Failure to Identify Robust Latent Variables of Positive or Negative Valence Processing Across Units of Analysis

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Background The heterogeneous nature of mood and anxiety disorders highlights a need for dimensionally based descriptions of psychopathology that inform better classification and treatment approaches. Following the Research Domain Criteria approach, this investigation sought to derive constructs assessing positive and negative valence domains across multiple units of analysis. Methods Adults with clinically impairing mood and anxiety symptoms (N = 225) completed comprehensive assessments across several units of analysis. Self-report assessments included nine questionnaires that assess mood and anxiety symptoms and traits reflecting the negative and positive valence systems. Behavioral assessments included emotional reactivity and distress tolerance tasks, during which skin conductance and heart rate were measured. Neuroimaging assessments included fear conditioning and a reward processing task. The latent variable structure underlying these measures was explored using sparse Bayesian group factor analysis. Results Group factor analysis identified 11 latent variables explaining 31.2% of the variance across tasks, none of which loaded across units of analysis or tasks. Instead, variance was best explained by individual latent variables for each unit of analysis within each task. Post hoc analyses 1) showed associations with small effect sizes between latent variables that were derived separately from functional magnetic resonance imaging and self-report data and 2) showed that some latent variables are not directly related to individual valence system constructs. Conclusions The lack of latent structure across units of analysis highlights challenges of the Research Domain Criteria approach and suggests that while dimensional analyses work well to reveal within-task features, more targeted approaches are needed to reveal latent cross-modal relationships that could illuminate psychopathology.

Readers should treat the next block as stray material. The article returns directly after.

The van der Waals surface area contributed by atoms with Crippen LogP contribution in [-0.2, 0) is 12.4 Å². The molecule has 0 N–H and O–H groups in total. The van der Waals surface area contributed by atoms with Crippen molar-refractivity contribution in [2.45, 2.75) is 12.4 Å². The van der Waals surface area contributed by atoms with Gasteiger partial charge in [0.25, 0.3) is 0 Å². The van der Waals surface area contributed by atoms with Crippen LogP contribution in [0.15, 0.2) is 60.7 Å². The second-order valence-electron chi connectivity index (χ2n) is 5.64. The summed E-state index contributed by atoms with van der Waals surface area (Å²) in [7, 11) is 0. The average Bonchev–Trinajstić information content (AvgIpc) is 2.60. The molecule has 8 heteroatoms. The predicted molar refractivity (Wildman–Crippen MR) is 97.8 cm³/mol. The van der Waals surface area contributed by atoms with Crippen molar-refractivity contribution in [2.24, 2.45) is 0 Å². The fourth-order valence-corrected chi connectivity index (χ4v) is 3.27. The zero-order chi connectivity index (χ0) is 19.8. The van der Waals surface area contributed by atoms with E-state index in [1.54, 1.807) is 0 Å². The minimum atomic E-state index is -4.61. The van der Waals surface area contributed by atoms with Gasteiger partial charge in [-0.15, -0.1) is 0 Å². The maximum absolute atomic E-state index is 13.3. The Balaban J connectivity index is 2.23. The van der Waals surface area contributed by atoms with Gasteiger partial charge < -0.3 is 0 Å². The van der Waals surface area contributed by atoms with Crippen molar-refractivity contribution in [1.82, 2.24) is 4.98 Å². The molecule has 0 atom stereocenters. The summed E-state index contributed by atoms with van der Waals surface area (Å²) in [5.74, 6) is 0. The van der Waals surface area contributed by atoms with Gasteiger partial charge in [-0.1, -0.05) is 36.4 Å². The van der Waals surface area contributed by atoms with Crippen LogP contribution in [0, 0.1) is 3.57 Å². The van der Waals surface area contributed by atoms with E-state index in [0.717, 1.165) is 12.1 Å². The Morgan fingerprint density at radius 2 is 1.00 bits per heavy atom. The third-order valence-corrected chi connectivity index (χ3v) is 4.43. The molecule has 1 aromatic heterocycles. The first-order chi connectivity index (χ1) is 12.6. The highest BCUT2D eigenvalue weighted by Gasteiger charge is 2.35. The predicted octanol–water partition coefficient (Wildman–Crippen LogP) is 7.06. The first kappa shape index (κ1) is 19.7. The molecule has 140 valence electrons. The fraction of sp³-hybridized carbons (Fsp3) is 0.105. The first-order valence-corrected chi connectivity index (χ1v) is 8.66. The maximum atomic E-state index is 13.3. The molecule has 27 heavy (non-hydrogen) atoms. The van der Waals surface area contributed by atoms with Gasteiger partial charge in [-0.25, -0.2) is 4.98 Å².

Biological psychiatry: cognitive neuroscience and neuroimaging, 6(5)
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Yujia Peng
Yujia Peng
Assistant Professor of Psychology

Yujia Peng is an assistant professor at the School of Psychological and Cognitive Sciences, Peking University.